During my visit to the air show at Torp Airport near Sandefjord I was handed over one of the quarterlies of the Norwegian Dakota Association (Dakota Norway). It was number 1 of the year 2001. On page 14 it showed the picture of a DC-3 at Nøtterøy after an emergency landing. The article mentioned that after the landing Russian PoW were used to flatten out the land and to make a provisional runway. In the meantime the engine was fixed. After the work on the runway was finished the aircraft took off and disappeared to n unknown destination. The author of the article referred to an article written by Tore Dyrhaug and published in the yearbook “Njotarøy”. Mr Dyrhaug tries to trace back the roots of this particular aircraft, which was identified as D-ATJG, former PH-ASM Mees (Titmouse) of Royal Dutch Airlines KLM.
Now, this aircraft had a pre-war Scandinavian history. KLM used it, among other routes, between Amsterdam and Stockholm. On September 26, 1939, while on its flight from Stockholm to Amsterdam, a German fighter attacked this particular aircraft. A Swedish passenger on board the KLM-machine was killed and the aircraft received 80 hits. KLM-Captain Jan Moll managed to get the aircraft to Amsterdam/Schiphol. After this incident KLM painted its aircraft orange and applied the letters HOLLAND on the fuselage and wings.
In German service
But on May 10, 1940 the aircraft was abandoned at Amsterdam/Schiphol and on May 16, 1940 seized by the Luftwaffe that registered it as NA+LE. On June 15, 1940 it was passed on to Deutsche Lufthansa AG, which used it on the Berlin – København (Copenhagen) – Oslo air service. It had its first landing at Oslo/Fornebo on Monday September 9, 1940. It was used on the air service until August 1941 and had its first registered emergency landing near Oslo on August 21, 1941. On board were two passengers and two crewmembers, together with 34 kg luggage and 126.79 kg freight and airmail. The aircraft was transported by train through neutral Sweden (!) to Germany and Switzerland, where it was repaired at the Zürich workshop of Swiss airline company Swissair. This company was responsible for the maintenance and overhaul of the Lufthansa Douglas-fleet throughout the War. In June 1942 it returned into service, but did not land at Oslo/Fornebo again until October 1942.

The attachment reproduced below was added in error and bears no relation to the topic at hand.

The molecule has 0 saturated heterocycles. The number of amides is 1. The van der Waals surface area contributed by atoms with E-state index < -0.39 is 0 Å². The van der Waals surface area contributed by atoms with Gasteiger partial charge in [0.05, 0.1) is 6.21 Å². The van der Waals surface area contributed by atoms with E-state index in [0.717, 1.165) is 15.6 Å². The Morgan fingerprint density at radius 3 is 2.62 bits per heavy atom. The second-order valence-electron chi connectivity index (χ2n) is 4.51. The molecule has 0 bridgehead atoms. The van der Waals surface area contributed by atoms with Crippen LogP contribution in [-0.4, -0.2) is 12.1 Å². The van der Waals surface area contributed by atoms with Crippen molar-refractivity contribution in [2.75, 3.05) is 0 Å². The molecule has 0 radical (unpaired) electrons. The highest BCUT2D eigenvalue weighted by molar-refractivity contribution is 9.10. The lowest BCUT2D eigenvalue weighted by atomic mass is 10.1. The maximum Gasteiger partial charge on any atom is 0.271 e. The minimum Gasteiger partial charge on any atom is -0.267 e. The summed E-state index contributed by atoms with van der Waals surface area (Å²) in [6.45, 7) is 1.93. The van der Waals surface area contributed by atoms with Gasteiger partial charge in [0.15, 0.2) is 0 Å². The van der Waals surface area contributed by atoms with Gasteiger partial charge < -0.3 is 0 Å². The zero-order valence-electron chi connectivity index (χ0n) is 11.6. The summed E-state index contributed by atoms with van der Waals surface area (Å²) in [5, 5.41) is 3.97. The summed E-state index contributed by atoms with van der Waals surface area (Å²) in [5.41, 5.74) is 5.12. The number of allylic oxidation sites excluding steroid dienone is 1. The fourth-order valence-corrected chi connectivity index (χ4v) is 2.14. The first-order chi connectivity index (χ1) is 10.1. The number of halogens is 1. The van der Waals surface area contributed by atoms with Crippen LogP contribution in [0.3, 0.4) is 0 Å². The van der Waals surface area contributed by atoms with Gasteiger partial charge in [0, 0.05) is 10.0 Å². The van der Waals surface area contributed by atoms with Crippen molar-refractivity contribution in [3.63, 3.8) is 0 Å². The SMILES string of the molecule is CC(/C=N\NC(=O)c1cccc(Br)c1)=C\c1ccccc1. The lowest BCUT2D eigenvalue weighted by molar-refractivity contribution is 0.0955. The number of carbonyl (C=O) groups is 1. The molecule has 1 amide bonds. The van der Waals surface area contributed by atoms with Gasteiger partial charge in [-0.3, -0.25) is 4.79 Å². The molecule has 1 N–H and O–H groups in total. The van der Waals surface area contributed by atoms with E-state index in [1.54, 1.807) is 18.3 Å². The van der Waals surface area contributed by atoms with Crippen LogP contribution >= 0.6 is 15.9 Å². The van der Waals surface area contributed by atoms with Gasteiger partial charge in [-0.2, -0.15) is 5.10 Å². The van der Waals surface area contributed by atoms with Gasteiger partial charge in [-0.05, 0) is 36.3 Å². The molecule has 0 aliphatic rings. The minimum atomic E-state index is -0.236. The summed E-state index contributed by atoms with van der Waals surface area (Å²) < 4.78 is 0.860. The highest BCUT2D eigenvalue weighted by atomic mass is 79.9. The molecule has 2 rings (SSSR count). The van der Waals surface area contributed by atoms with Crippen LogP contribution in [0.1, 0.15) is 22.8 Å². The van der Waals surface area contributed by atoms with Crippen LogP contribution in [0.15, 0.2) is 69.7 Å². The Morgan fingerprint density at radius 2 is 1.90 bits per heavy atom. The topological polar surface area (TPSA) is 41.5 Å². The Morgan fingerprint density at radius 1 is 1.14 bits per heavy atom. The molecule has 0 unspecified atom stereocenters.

Again the aircraft returned to regular duty and it was therefore interesting to read about the emergency landing at Nøtterøy during the winter of 1943. According to my archive the aircraft had been in Oslo on February 22, but no return flight to København could be found. So we do not know the number of passengers on board at the time of the extra-ordinary landing. We know that the aircraft was flying in southern direction towards København. According to the article the aircraft must have been on the farmland until April 1943, but this is incorrect.
It may well have been there for some time, but already on March 8, 1943 the aircraft made a regular landing at Oslo/Fornebo with one passenger, 10 kg of luggage and 12.8 kg of freight and mail. It came from Berlin and København. The final fate of the aircraft is unknown. Its last departure from Oslo/Fornebo towards København and Berlin was on August 5, 1944. It has been in service until at least September 3, 1944. One thing is for sure: KLM never got its aircraft back at the end of the Second World War. But the people of the island of Nøtterøy had experienced a unique event.
Information on aircraft
Type: Douglas DC-3-194G, c/n 2142
Delivered to NV Nederlandsche Vliegtuigfabriek Fokker on July 7, 1939.
Delivered to KLM on July 21, 1939 and registered PH-ASM Mees (Titmouse).
Taken over by the Germans at Amsterdam/Schiphol on May 16, 1940 and to Luftwaffe as NA+LE.
Delivered to Deutsche Lufthansa AG on June 15, 1940 and registered as D-ATJG.
The aircraft was in service until at least September 3, 1944. Its fate is unknown.
© Rob Mulder, October 2003.